(CNN) -- A few years ago, weaving in and out of icebergs, a pink dawn rising over a forest of glaciers on the sub-Antarctic island of South Georgia, I realized a childhood dream.
I had been at sea for nearly two months, without seeing land. My senses were so alive. I recall the landscape, a menacing, jagged chain of mountains that have defeated so many climbers. Mother Nature's ice sculptures in various shades of blue and purple pastels, sawing albatrosses with their 12-feet wingspan and the butterfly stroke of the endearing penguins.
The air was so clean, so sharp that it tingled your nose on every inhalation. Its clarity played games with the horizon, making things look miles nearer than they actually were.
Our first stop was to present our treasured permits to the Governor at South Georgia's only manned base. We then set off to circumnavigate the island and visit the Antarctic-facing hostile shores of the south-side. Only a handful of sailing boats have ever navigated these waters. Much of this part of the world is unchartered, and we quickly understood why Shackleton had named his land-fall Cape Disappointment.
Clear pictures of this mission have never been filed away in my mind. It is tricky to pinpoint your life time's "best" expedition, places visited, but during my first visit to South Georgia and the Antarctic peninsula the penny really dropped.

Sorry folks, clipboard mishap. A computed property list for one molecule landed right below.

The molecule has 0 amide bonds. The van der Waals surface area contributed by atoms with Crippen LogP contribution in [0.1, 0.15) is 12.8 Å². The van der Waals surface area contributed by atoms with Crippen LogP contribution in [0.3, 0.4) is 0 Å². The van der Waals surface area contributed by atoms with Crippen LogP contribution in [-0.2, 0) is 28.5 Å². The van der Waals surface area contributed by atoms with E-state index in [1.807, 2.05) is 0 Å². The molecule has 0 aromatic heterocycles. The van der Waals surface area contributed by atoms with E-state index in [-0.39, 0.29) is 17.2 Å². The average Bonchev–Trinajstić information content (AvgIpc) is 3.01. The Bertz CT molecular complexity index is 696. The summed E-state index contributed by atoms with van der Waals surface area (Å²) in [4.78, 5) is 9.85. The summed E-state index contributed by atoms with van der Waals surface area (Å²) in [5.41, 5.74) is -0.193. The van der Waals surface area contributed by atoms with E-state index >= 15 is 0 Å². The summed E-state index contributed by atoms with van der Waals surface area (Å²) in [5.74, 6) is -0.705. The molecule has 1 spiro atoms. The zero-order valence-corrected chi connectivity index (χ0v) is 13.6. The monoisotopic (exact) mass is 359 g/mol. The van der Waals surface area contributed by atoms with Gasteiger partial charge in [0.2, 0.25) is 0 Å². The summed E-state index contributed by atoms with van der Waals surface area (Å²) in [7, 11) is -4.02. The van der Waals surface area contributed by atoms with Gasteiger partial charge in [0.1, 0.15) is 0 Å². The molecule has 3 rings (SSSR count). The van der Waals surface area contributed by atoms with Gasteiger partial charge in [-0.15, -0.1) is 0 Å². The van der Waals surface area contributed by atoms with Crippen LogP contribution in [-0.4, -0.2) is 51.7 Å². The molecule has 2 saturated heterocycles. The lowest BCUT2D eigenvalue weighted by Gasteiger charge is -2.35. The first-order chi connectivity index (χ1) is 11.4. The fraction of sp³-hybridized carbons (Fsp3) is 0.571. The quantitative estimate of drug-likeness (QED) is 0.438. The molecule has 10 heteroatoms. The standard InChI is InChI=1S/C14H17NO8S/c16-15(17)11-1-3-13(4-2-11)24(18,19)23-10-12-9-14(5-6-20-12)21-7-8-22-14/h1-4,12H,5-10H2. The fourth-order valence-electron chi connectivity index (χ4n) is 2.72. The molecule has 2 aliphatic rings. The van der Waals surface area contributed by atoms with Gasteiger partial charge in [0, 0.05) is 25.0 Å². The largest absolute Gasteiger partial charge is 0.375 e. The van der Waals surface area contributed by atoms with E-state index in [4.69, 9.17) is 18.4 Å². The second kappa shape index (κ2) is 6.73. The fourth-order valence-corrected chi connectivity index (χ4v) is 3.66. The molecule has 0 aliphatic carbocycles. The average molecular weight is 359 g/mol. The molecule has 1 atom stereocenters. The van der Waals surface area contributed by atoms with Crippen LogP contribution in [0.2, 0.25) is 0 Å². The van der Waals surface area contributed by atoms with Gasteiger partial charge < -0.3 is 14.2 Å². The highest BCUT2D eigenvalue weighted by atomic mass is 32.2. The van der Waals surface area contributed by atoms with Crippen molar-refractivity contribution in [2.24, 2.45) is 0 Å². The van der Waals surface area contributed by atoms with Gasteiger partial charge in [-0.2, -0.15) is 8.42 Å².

I recall taking the Zodiac ashore and the feeling, for the first time in my life, of being a visitor to a land dominated by non human life. Approaching the beach we saw the cause of the stench in the air, thousands of male fur seals, grunting and fighting.
We had been warned about these desperate males who could pounce at any moment, mistaking us for the female seals that they were already lining the shores for. Fur seals are very territorial, each operating within a three meter square perimeter. They also nurture nasty bacteria in their mouths and the consequences of a bite on such remote shores can be lethal.
Hearts pounding we surfed the icy shore break and quickly jump out of the Zodiac. Armed with sticks we had to breach the males' first line of defense by taking advantage of their poor vision and tickling their whiskers. Tricking them into believing that we were a group of more dominate males. We jumped from the imminent attack of one fur seal, into the flappers of another, passing en route the odd bull elephant seal weighing in at about four tons.
A week later we were exploring the south side of the island, the leeward facing shores of the notorious hostile Southern Ocean. Next stop the Antarctic continent, a land that no nation has claim over and no human can permanently inhabit.